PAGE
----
Wang Group 2019Wang Group, 2019

Lu Wang received grant funding, in the amount of $435,000, from the National Science Foundation for her proposal "Elucidating Chemical Features and Biological Functions of Short Hydrogen Bonds."

Read the selected abstract below:

“Quantum effects are largely neglected in the description of living organisms, despite their importance in a wide variety of biological processes. Hydrogen bonds are best recognized as interactions that help fold DNA, RNA, and proteins into their functional shapes. Hydrogen bonds that bring atoms together to very short distances show prominent quantum mechanical properties and are closely associated with biological functions that range from enzymatic catalysis to antibiotic resistance. With this award, the Chemistry of Life Processes Program in the Chemistry Division is funding Dr. Lu Wang from Rutgers University to computationally elucidate the quantum nature and biological functions of short hydrogen bonds (SHBs) in proteins. This project utilizes first principles calculations and simulations (based on the concepts of atomic nuclei and electrons) to unravel the quantum fluctuations and biological roles of SHBs in proteins that signal changes in a cell or that catalyze chemical reactions. Results from these studies provide guiding principles to the design of novel proteins and bio-inspired materials with enhanced functions. This project also enables graduate and undergraduate students, particularly women and students from underrepresented minority groups, to learn advanced computational methods and to discover the essential roles of quantum effects in biological systems.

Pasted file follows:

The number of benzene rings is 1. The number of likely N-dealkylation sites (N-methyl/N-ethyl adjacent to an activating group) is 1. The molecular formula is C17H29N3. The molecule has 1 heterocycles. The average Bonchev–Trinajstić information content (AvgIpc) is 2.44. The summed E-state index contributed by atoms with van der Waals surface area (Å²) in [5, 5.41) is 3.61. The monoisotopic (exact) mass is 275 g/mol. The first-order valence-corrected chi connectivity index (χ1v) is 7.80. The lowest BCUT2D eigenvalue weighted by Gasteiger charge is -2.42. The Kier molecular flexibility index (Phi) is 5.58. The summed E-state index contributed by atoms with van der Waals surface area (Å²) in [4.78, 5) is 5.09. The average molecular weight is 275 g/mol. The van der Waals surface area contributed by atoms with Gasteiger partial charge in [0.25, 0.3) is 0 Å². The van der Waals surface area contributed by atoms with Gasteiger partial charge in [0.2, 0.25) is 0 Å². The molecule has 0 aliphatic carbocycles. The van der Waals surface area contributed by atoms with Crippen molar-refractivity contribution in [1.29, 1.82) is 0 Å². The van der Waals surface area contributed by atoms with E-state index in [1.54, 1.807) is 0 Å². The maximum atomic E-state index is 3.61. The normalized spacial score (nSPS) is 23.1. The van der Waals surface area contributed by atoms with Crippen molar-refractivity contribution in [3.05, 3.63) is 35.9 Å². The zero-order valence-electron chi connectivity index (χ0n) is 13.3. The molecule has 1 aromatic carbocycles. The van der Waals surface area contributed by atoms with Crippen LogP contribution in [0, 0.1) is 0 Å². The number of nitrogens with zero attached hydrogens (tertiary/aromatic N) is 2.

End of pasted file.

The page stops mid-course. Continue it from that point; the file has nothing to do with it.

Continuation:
This research project examines how the interplay of chemical features and quantum effects determines the biological functions of SHBs. The structural and chemical factors that facilitate the formation of SHBs are uncovered by statistically analyzing the Protein Data Bank. The impact of electronic and nuclear quantum effects on the proton behavior, spectroscopic shifts and functional roles of SHBs are studied by first principles simulations, with particular emphasis on the biological processes of bacterial phototaxis and enzyme catalysis. Information from this study helps establish a structure-property relation that explains and predicts the functions of biological SHBs.

This award reflects NSF's statutory mission and has been deemed worthy of support through evaluation using the Foundation's intellectual merit and broader impacts review criteria."